Cycling, I discovered early on in our journey, paired well with food. Throughout our trip, I filled our ravenous bellies with decadent feasts prepared on my one-burner stove: I made soups galore, from potato leek stew, to brothy chicken soup with homemade dumplings, to hearty chili con carne. I whipped up broccoli stir-fries and orange chicken and apple crumble. There were satisfyingly spicy peanut noodles, and some delicious pasta with an array of camp-made sauces. Our favourite breakfast was one of buttery crepes, served with jam or honey.
As we travelled and met other touring cyclists like David and Oussman, I eventually learned that what I assumed were common practices – cooking real meals every night, scouring markets for local culinary treasures, and adding to my spice collection as we travelled – weren’t as common as I’d thought. In fact, during our two years on the road, most of the cycle tourists we met didn’t cook very much. I met some folks who subsisted on mushy bananas and peanut butter, while others lived on ramen packets, or freeze-dried meals in a bag. The adventurous ones cooked bland pasta, night after night.
Meanwhile, the people we met raved about my food, and found themselves inspired to cook a bit more. Others claimed we ate better on the road than they did at home. And through it all, I found that I loved sharing my love of camp cooking with the other travellers we met.
When Tyler and I returned home, I remembered those two cyclists in Romania, and all of the others we’d encountered, and began writing a cookbook documenting everything I’d learned about cooking on the road. Bike. Camp. Cook: The Hungry Cycle Tourist’s Guide to Slowing Down, Eating Well, and Savoring Life on the Open Road is the result of my efforts. I filled it with photographs and stories, loads of practical advice, and fifty well-tested recipes. My goal was to help anyone, even those with no experience in the kitchen, gain all the skills they need to become competent and confident camp cooks.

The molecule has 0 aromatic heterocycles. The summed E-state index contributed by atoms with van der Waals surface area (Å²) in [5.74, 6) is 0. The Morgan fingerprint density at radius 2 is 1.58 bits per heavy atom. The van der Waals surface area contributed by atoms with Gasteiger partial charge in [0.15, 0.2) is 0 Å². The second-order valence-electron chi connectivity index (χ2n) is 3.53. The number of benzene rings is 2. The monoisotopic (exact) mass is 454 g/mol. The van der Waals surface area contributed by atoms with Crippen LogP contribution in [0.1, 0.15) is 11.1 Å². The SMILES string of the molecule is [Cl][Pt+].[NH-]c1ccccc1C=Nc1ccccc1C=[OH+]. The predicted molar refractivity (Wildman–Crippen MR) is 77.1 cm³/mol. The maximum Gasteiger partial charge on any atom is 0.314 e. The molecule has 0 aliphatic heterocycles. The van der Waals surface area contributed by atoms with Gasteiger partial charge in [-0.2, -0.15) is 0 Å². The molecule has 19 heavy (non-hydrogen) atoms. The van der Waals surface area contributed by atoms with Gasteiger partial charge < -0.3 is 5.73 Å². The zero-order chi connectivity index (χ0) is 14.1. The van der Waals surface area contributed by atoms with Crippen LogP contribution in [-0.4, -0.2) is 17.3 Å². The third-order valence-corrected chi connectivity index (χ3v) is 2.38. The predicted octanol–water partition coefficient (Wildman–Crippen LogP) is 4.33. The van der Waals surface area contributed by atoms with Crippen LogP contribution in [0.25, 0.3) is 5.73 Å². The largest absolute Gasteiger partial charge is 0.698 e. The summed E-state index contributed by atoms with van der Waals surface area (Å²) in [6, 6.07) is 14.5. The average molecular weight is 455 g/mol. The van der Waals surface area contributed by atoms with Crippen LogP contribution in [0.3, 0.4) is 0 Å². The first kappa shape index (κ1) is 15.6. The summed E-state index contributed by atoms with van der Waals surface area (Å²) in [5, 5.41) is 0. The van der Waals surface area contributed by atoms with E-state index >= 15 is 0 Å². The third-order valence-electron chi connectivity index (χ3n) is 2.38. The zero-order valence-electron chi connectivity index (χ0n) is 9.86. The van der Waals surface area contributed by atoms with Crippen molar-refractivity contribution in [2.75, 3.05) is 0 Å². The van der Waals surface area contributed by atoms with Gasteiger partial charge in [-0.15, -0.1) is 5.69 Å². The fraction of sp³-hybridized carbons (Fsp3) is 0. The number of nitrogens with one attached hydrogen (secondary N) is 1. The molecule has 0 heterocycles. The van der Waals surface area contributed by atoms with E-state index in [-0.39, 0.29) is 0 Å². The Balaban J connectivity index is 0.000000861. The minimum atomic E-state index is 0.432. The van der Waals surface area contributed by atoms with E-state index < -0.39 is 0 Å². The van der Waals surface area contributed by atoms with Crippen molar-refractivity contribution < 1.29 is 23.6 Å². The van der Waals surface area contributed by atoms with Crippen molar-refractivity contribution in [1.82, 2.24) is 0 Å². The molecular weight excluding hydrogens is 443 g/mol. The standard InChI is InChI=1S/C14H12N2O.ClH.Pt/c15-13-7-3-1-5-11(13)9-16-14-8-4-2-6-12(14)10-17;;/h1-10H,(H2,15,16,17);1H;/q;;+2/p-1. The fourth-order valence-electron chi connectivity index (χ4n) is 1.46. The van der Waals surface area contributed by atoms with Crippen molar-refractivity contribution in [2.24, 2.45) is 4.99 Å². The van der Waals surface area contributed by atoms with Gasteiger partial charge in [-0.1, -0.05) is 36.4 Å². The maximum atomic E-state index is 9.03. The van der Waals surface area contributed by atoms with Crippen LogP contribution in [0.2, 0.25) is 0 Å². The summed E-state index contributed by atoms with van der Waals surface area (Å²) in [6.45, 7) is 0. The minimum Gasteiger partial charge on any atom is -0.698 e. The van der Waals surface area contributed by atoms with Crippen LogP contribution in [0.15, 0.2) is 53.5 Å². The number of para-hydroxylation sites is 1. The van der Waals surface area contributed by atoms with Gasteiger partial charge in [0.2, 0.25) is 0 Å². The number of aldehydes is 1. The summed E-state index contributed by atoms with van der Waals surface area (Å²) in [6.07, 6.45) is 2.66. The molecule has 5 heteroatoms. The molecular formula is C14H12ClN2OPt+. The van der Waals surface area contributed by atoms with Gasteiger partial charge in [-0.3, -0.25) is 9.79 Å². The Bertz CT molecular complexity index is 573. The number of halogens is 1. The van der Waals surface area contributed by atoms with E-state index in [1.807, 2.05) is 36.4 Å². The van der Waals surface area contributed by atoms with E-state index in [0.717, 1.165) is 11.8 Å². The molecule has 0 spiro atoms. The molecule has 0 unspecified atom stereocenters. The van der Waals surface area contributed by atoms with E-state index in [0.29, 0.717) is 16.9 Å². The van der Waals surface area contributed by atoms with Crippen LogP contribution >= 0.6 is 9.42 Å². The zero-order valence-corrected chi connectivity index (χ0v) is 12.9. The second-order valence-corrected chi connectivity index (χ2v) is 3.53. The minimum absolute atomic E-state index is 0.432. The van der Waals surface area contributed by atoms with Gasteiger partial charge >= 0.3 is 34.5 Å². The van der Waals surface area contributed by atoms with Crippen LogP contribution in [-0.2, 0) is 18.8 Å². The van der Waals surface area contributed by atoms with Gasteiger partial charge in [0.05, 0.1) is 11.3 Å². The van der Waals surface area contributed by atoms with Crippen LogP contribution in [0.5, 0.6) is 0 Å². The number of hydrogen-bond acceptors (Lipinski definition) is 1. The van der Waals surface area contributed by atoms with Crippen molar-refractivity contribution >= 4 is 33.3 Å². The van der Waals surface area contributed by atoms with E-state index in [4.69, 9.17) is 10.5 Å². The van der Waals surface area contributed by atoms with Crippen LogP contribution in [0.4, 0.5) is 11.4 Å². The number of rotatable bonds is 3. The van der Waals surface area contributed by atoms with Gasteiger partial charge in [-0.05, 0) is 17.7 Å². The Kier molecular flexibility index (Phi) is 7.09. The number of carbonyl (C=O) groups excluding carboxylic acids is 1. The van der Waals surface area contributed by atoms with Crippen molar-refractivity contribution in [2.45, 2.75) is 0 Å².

Here’s a recipe from my cookbook that I first made in Romania, shortly after meeting my favourite pair of bread-eating cyclists. Tyler and I were free-camped in an open field, under a massive oak whose branches stretched almost as wide as the tree was high. While Tyler set up camp and then nimbly ascended the great oak for a view from the top, I spread out my cooking gear and began making a sort of pan-fried focaccia from scratch.
I suppose one could argue that this focaccia, too, is ‘just’ bread. But oh, with its crisp edges and blistered pockets, the herby spice of its rosemary leaves and chili flakes, and its chewy warmth, fresh from the stove … there is nothing ‘just’ about it.
8 tablespoons (1⁄2 cup) flour
1⁄4 teaspoon salt, for the dough
about 4 tablespoons (1⁄4 cup) water
1⁄2 teaspoon garlic granules
1⁄2 teaspoon rosemary leaves